How strange that mainstream economists do not even touch upon these aspects of scientific methodology that seems to be so fundamental and important for anyone trying to understand how we learn and orient ourselves in an uncertain world. An educated guess on why this is a fact would be that Keynes two-dimensional concepts of evidential weight and uncertainty are not possible to squeeze into a single calculable numerical ‘probability’ (Peirce had a similar view — ” to express the proper state of belief, not *one* number but *two* are requisite, the first depending on the inferred probability, the second on the amount of knowledge on which that probability is based”). In the quest for calculable risk, one puts a blind eye to genuine uncertainty and looks the other way.

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Lol. I finished mine on rationality and formal logic, making parallel arguments (only touching briefly on problems with Bayesian approaches), in 1990.

Comment by Karey— 13 January, 2019 #

I don’t understand how Professor Syll can be against the rational expectations hypothesis yet assume GDP growth is good. Making consumption the goal of public policy assumes more is better, which is the core of rational expectations …

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Not that there’s anything wrong with inconsistency. Just curious whether Lars is aware of it.

Comment by Robert Mitchell— 14 January, 2019 #

assumes more is better, which is the core of rational expectationsHuh?

Comment by KM— 14 January, 2019 #

From Investopedia:

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“The rational expectations theory is an economic concept whereby people make choices based on their rational outlook, available information and past experiences.”

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The choices must be ranked. More is necessarily better.

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“The rational expectations theory also explains how producers and suppliers use past events to predict future business operations. If a company believes that the price for its product will be higher in the future, for example, it will stop or slow production until the price rises.”

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The company wants more dollars, because more is better.

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Prioritizing GDP growth as a goal of public policy does the same.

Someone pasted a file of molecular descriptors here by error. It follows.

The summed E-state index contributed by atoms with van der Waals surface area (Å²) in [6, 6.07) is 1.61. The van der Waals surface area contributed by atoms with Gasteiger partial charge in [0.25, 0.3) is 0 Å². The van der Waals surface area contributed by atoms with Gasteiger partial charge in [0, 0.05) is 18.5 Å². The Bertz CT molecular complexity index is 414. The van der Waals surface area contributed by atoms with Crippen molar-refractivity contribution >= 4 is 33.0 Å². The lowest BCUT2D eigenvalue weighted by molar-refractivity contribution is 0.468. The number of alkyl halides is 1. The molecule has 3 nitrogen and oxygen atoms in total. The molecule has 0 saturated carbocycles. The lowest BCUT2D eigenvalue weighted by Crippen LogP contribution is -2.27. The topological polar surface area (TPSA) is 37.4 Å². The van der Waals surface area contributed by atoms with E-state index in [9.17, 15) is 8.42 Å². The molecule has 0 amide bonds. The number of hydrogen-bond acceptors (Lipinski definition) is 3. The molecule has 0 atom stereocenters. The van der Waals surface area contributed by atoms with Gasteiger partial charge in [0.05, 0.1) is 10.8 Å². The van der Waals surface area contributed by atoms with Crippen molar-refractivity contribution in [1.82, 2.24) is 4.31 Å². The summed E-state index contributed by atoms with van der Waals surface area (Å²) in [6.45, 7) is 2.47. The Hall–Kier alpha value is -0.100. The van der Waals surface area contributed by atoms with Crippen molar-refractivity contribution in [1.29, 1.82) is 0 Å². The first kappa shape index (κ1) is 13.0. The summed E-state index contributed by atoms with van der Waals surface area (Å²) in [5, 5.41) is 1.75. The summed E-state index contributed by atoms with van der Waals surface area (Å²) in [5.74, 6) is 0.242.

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The “more is better” assumption is shared by both GDP fetishists and rational expectation theorists.

Comment by Robert Mitchell— 16 January, 2019 #

That does not make any sense. Rational expectations is a way of modeling how people act in response to events, calculating from those events probable futures and behaving in anticipation of consequences thought of as evolving thru time from stochastic processes.

Comment by Bruce Wilder— 14 January, 2019 #

The higher the GDP, the better. Rational expectations, when you get beyond the mumbo-jumbo, reduces to prescribing behavior that increases your utility, or amount of things for sale. The goal of higher GDP is only valid if you assume the rational expectation of all economic agents is to spend more. The goal of increasing aggregate demand depends on the value judgment that more income is necessarily better. Rational expectations assumes the same …

Comment by Robert Mitchell— 16 January, 2019 #

I do not see how Keynes’s “degrees of belief” or “weight of evidence” help us out of the conundrum introduced by the failure to confront the the concept of probability with a concept of control. For Bayesian subjectivity, we are asked to substitute Keynesian subjectivity — where is there any gain?

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Many commonly invoked probability concepts are predicated on having established a very sharp boundary between what we know and what we do not know: confidence that a process is producing, say, a normal distribution and will continue to do so in the foreseeable future, implies knowing

exactlywhat we do not know, and, therefore, the path thru which we may smoothly learn. It is a crazy notion..

Probability concepts apply fruitfully in highly-engineered contexts, whether engineered by nature or by the deliberate hands of men. No one should be willy nilly applying common probability concepts while ignoring the highly engineered context that creates a controlled evolution of outcomes along a fully anticipated path.

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If you want to know the bias of a coin used in coin-flipping, it would make a lot more sense to carefully examine the coin (and the means of flipping the coin and the environment where the coin is to be flipped) than it would be to engage in flipping the coin a thousand times, while naively hoping that the coin, the process of flipping and the environment are not changing.

Comment by Bruce Wilder— 14 January, 2019 #